The IUCN Council is the principal governing body of IUCN in between sessions of the World Conservation Congress - the general assembly of the Union's members.

Subject to the authority, direction and policy of the IUCN World Conservation Congress, the role of the IUCN Council is to set strategic direction and policy guidance for the work of the Union; provide oversight and guidance on the performance of the components of the Union as a whole and of the Director General in particular; fulfill its fiduciary responsibilities to the Members of the Union and render account to them; and support the Director General in communicating IUCN’s objectives, policy and Programme to the world community.

The 2016-2020 Council is composed of:

  • The President;
  • Four Vice Presidents (elected by Council from among its members)
  • The Treasurer;
  • The Chairs of IUCN's six Commissions;
  • Twenty-eight Regional Councillors: four (4) for Africa; four (4) for Meso and South America; three (3) for North America and the Caribbean; five (5) for South and East Asia; three (3) for West Asia; three (3) for Oceania; three (3) for East Europe, North and Central Asia; and three (3) West Europe;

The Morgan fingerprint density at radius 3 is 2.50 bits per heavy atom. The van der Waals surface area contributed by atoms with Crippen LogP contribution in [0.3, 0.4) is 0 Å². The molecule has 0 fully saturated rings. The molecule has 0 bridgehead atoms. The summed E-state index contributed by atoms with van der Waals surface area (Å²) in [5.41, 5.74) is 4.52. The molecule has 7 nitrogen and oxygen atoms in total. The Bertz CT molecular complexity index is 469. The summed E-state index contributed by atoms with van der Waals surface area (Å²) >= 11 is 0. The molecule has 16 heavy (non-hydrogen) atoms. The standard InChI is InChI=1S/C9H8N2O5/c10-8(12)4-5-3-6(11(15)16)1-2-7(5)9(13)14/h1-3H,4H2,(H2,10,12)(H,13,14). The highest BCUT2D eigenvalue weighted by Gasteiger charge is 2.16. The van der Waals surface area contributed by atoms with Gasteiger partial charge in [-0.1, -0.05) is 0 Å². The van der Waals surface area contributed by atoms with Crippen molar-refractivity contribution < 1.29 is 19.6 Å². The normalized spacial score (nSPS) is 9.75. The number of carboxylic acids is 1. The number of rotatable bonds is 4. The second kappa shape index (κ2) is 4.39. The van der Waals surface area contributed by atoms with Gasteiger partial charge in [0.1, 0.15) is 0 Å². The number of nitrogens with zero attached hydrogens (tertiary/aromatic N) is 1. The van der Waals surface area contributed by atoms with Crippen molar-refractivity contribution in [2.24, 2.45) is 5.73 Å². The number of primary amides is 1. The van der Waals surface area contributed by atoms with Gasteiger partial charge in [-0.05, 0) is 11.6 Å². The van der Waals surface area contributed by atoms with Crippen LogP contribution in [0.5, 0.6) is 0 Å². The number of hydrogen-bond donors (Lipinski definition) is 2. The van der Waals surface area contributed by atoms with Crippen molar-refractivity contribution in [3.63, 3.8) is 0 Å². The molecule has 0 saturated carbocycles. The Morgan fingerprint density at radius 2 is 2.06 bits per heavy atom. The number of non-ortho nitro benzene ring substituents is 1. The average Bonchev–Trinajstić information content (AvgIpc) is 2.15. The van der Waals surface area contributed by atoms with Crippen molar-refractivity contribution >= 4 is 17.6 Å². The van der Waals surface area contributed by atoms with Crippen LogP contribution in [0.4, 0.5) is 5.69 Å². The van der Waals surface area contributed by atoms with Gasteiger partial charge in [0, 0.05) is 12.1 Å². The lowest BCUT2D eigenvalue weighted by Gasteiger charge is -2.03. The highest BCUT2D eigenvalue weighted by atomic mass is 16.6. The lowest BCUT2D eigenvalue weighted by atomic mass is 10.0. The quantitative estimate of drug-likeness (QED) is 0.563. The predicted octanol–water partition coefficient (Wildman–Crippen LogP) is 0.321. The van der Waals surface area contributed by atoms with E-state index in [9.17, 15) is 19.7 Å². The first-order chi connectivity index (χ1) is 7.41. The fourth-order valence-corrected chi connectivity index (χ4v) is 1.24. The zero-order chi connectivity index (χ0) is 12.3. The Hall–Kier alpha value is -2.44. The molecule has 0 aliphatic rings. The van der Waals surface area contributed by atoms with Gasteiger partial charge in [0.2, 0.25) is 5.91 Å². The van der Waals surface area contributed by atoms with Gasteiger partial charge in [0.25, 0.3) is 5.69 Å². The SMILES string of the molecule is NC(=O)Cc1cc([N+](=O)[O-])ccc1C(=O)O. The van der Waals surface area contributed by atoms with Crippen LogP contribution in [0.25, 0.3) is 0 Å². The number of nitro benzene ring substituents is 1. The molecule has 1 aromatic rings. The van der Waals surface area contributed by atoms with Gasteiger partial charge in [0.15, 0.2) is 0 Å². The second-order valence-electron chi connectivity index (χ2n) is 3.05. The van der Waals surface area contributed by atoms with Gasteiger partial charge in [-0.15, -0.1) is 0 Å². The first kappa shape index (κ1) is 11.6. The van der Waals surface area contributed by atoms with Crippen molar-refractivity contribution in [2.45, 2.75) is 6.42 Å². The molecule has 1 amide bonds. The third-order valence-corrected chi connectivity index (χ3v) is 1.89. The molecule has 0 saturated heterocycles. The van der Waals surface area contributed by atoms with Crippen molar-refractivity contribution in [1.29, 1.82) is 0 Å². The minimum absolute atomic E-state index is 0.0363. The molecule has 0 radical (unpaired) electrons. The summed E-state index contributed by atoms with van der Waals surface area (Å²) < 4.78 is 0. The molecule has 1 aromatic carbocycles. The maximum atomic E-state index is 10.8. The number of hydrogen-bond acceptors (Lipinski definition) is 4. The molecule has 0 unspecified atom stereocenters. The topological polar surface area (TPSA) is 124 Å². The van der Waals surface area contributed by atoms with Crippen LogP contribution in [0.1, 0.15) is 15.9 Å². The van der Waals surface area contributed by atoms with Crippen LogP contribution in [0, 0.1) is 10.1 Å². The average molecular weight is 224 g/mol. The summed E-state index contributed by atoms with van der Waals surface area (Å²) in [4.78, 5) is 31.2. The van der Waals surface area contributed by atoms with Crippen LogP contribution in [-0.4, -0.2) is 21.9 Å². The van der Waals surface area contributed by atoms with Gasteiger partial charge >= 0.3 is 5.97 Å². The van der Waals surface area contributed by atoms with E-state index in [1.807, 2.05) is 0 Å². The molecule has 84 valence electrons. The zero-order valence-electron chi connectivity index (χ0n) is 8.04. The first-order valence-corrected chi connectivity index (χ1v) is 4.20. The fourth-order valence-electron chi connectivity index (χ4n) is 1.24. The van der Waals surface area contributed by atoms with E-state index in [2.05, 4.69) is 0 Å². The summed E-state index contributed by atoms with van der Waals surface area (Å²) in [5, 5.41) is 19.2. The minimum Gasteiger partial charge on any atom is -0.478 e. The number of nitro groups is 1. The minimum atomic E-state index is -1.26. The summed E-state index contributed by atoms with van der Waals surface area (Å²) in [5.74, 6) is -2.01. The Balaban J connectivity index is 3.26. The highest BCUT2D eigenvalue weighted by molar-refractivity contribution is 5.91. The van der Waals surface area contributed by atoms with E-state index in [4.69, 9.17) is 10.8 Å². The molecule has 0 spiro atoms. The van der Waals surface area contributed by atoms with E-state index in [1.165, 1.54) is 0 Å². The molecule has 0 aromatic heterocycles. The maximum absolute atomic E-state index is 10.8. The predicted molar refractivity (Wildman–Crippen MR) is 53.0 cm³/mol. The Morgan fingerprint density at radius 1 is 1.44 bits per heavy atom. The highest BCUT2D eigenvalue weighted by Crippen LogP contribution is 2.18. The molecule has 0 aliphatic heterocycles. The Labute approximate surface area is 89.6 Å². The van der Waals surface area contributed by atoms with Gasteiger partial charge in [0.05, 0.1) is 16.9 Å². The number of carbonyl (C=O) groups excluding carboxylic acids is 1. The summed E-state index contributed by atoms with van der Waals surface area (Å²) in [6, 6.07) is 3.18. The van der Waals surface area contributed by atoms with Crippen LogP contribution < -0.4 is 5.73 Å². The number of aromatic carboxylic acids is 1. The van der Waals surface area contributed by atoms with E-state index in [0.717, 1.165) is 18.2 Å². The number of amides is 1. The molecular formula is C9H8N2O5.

• A Councillor from the State in which IUCN has its seat (Switzerland).

The IUCN Oceania Regional Councillors

There are three IUCN Regional Councillors in the Oceania Region. The current Councillors are based in Australia, New Zealand and the Cook Islands.

The newly elected IUCN Regional Councillors for Oceania at the 2016 IUCN World Conservation Congress in Hawai'i: Peter Cochrane (Australia), Anna Tiraa (Cook Islands) and Andrew Bignell (New Zealand) (c) K. Zischka
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Andrew Bignell

New Zealand


Peter Cochrane



Anna Elizabeth Tiraa

Cook Islands


The Regional Secretariat: The Oceania Regional Office